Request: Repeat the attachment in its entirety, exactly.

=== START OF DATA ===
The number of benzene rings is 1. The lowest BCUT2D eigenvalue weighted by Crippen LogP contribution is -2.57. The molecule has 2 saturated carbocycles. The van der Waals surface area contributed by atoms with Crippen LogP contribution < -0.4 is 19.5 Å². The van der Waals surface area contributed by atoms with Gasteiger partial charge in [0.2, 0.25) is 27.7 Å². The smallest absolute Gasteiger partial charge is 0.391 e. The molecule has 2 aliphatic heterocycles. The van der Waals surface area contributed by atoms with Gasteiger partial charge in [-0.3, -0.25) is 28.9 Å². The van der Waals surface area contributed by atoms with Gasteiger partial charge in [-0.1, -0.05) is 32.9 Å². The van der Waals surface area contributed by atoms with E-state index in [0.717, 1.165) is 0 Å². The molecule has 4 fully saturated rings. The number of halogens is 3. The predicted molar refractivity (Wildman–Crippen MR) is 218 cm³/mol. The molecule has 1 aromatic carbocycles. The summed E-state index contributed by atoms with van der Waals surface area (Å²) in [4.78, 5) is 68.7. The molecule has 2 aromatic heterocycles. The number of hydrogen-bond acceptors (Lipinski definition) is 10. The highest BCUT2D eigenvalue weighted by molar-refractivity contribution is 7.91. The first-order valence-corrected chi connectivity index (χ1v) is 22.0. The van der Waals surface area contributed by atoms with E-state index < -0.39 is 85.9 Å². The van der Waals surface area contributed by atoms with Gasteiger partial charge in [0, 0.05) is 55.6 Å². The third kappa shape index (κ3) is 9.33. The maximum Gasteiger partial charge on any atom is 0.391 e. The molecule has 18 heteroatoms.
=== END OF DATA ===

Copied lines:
The number of benzene rings is 1. The lowest BCUT2D eigenvalue weighted by Crippen LogP contribution is -2.57. The molecule has 2 saturated carbocycles. The van der Waals surface area contributed by atoms with Crippen LogP contribution < -0.4 is 19.5 Å². The van der Waals surface area contributed by atoms with Gasteiger partial charge in [0.2, 0.25) is 27.7 Å². The smallest absolute Gasteiger partial charge is 0.391 e. The molecule has 2 aliphatic heterocycles. The van der Waals surface area contributed by atoms with Gasteiger partial charge in [-0.3, -0.25) is 28.9 Å². The van der Waals surface area contributed by atoms with Gasteiger partial charge in [-0.1, -0.05) is 32.9 Å². The van der Waals surface area contributed by atoms with E-state index in [0.717, 1.165) is 0 Å². The molecule has 4 fully saturated rings. The number of halogens is 3. The predicted molar refractivity (Wildman–Crippen MR) is 218 cm³/mol. The molecule has 1 aromatic carbocycles. The summed E-state index contributed by atoms with van der Waals surface area (Å²) in [4.78, 5) is 68.7. The molecule has 2 aromatic heterocycles. The number of hydrogen-bond acceptors (Lipinski definition) is 10. The highest BCUT2D eigenvalue weighted by molar-refractivity contribution is 7.91. The first-order valence-corrected chi connectivity index (χ1v) is 22.0. The van der Waals surface area contributed by atoms with E-state index < -0.39 is 85.9 Å². The van der Waals surface area contributed by atoms with Gasteiger partial charge in [0, 0.05) is 55.6 Å². The third kappa shape index (κ3) is 9.33. The maximum Gasteiger partial charge on any atom is 0.391 e. The molecule has 18 heteroatoms.